By Bert Seither
Bert Seither is the Vice President for 1800Accountant, the nation’s leading accounting and consulting firm for small businesses and entrepreneurs. For over a decade, Seither has assisted thousands of small business owners by helping them achieve financial freedom.
When New Year’s Day rolls around each year, there are generally some noteworthy changes to aspects of the U.S. federal tax code. The IRS and the federal government make rulings on tax-related matters each year, and many of these changes have a direct impact on nearly all taxpayers. These are a few of the most significant tax law changes you should be aware of for the year 2014:
Expiration of tax credits & tax deductions
There were 55 tax breaks that expired on Jan. 1, 2014. Some of these breaks included:
– A sales tax deduction for residents of certain states.
– A deduction on research and development (R&D) costs for certain businesses.
– Business tax credits for hiring veterans.
– Tax credits on buying certain energy-efficient items and vehicles.
– A transit parity tax break.
– Deductions for teachers on costs of classroom items.
– Higher education tuition tax deductions.
Other noteworthy tax law changes
In addition to these expired tax breaks, you should also know about these new changes:
– There are some new limits on specific IRA contributions to charities.
– Businesses can now claim larger deductions on repairing and replacing certain property.
– Same-sex couples who are legally married now have the option to file taxes with the IRS as married filing jointly.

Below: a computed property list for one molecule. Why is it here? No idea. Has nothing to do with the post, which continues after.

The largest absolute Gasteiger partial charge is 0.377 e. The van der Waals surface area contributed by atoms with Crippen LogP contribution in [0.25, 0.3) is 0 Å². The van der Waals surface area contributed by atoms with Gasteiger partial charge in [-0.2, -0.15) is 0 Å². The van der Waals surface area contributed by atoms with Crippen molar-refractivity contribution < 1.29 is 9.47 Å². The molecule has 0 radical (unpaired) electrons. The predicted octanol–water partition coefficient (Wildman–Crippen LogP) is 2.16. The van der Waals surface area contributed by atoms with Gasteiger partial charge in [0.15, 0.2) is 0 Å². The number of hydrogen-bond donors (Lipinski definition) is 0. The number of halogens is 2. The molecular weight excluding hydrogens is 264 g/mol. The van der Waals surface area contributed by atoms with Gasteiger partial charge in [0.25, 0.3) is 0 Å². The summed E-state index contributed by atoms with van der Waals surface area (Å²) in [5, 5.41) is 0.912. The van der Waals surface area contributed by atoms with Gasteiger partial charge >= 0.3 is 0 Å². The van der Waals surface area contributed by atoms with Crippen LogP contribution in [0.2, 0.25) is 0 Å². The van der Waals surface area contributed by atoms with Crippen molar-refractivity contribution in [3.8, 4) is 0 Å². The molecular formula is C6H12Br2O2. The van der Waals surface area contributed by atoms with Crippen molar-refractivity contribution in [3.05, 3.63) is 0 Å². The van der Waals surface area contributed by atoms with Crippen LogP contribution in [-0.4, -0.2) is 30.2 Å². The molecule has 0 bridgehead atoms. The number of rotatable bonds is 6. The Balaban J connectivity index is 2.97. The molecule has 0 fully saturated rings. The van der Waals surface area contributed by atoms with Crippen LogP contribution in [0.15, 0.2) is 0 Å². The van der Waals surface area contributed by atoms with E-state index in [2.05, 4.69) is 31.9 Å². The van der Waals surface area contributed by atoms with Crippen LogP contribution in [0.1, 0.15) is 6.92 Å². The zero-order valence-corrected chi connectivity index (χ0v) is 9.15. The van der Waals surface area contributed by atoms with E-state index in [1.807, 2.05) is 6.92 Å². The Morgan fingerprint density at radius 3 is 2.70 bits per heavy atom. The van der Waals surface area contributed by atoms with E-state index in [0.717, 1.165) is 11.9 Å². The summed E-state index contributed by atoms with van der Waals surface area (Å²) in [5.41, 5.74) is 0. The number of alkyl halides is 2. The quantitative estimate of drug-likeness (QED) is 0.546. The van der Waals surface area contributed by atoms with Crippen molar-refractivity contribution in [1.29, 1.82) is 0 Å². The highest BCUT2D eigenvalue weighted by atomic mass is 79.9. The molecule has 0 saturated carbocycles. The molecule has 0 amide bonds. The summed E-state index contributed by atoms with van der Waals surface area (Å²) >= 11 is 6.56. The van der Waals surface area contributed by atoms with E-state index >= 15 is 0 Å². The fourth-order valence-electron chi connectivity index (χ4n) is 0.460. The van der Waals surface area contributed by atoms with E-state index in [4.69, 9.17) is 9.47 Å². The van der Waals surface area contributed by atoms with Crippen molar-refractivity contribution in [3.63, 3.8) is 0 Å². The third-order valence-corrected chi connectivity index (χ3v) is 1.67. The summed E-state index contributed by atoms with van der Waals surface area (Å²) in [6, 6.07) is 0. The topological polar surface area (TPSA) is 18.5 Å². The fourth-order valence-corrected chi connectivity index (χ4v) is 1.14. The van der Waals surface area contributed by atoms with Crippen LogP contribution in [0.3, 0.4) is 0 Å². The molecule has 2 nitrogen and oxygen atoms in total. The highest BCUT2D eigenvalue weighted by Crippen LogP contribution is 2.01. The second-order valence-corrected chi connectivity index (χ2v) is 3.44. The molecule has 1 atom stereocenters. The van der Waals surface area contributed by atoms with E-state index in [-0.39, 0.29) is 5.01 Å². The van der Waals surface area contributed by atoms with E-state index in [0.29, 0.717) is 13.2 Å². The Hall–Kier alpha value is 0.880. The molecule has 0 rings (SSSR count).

– Through the gradual implementation of the Affordable Care Act, fines may be levied on taxpayers who do not have health insurance.
– The standard mileage rate for deducting fuel costs is 56 cents per mile for 2014, down from 56.5 cents last year.
Modified 2014 Income tax brackets
The IRS typically modifies its income tax brackets on an annual basis to adjust for inflation and other economic-related factors. These are the income tax brackets for 2014:
Tax bracket: 10%
Single filers: $0 to $9,075
Married filing jointly: $0 to $18,150
Head of household: $0 to $12,950
Tax bracket: 15%
Single filers: $9,076 to $36,900
Married filing jointly: $18,151 to $73,800
Head of household: $12,951 to $49,400
Tax bracket: 25%
Single filers: $36,901 to $89,350
Married filing jointly: $73,801 to $148,850
Head of household: $49,401 to $127,550
Tax bracket: 28%
Single filers: $89,351 to $186,350
Married filing jointly: $148,851 to $226,850
Head of household: $127,551 to $206,600
Tax bracket: 33%
Single filers: $186,351 to $405,100
Married filing jointly: $226,851 to $405,100
Head of household: $206,601 to $405,100
Tax bracket: 35%
Single filers: $405,101 to $406,750
Married filing jointly: $405,101 to $457,600
Head of household: $405,101 to $432,200
Tax bracket: 39.6%
Single filers: $406,751+
Married filing jointly: $457,601+
Head of household: $432,201+
2014 standard deduction and personal exemptions
The standard deduction went up from $6,100 in 2013 to $6,200 in 2014 for single filers. For married couples who file a joint return, it increased from $12,200 to $12,400. For head of household filers, it now stands at $9,100.
The personal exemption went up slightly from $3,900 in 2013 to $3,950 in 2014.